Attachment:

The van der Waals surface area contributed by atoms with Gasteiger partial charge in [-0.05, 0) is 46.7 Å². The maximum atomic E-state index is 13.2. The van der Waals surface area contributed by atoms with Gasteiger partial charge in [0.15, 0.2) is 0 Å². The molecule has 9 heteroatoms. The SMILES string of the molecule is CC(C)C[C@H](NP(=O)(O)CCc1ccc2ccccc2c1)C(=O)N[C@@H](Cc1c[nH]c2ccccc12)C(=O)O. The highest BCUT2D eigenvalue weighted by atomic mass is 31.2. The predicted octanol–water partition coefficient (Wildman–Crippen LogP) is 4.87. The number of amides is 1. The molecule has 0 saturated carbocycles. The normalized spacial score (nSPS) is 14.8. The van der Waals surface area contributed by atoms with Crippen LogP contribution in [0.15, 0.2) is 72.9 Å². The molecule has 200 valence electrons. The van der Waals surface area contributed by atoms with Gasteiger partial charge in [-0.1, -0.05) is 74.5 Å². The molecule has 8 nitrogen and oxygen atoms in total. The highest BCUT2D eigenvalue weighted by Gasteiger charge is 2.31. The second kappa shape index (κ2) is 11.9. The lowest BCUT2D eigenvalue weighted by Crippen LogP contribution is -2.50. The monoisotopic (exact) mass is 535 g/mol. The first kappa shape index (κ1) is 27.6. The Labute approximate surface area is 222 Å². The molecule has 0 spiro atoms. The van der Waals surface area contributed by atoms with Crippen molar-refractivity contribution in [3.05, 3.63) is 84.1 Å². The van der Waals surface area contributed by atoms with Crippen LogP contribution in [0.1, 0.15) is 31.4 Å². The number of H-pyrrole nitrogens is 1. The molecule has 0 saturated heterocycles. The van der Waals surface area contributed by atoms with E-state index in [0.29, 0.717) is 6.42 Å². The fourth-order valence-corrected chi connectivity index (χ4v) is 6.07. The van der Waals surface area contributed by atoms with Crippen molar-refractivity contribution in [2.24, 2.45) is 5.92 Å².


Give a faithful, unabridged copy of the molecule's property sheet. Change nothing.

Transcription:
The van der Waals surface area contributed by atoms with Gasteiger partial charge in [-0.05, 0) is 46.7 Å². The maximum atomic E-state index is 13.2. The van der Waals surface area contributed by atoms with Gasteiger partial charge in [0.15, 0.2) is 0 Å². The molecule has 9 heteroatoms. The SMILES string of the molecule is CC(C)C[C@H](NP(=O)(O)CCc1ccc2ccccc2c1)C(=O)N[C@@H](Cc1c[nH]c2ccccc12)C(=O)O. The highest BCUT2D eigenvalue weighted by atomic mass is 31.2. The predicted octanol–water partition coefficient (Wildman–Crippen LogP) is 4.87. The number of amides is 1. The molecule has 0 saturated carbocycles. The normalized spacial score (nSPS) is 14.8. The van der Waals surface area contributed by atoms with Crippen LogP contribution in [0.15, 0.2) is 72.9 Å². The molecule has 200 valence electrons. The van der Waals surface area contributed by atoms with Gasteiger partial charge in [-0.1, -0.05) is 74.5 Å². The molecule has 8 nitrogen and oxygen atoms in total. The highest BCUT2D eigenvalue weighted by Gasteiger charge is 2.31. The second kappa shape index (κ2) is 11.9. The lowest BCUT2D eigenvalue weighted by Crippen LogP contribution is -2.50. The monoisotopic (exact) mass is 535 g/mol. The first kappa shape index (κ1) is 27.6. The Labute approximate surface area is 222 Å². The molecule has 0 spiro atoms. The van der Waals surface area contributed by atoms with Crippen molar-refractivity contribution in [3.05, 3.63) is 84.1 Å². The van der Waals surface area contributed by atoms with Crippen LogP contribution in [0.1, 0.15) is 31.4 Å². The number of H-pyrrole nitrogens is 1. The molecule has 0 saturated heterocycles. The van der Waals surface area contributed by atoms with E-state index in [0.29, 0.717) is 6.42 Å². The fourth-order valence-corrected chi connectivity index (χ4v) is 6.07. The van der Waals surface area contributed by atoms with Crippen molar-refractivity contribution in [2.24, 2.45) is 5.92 Å².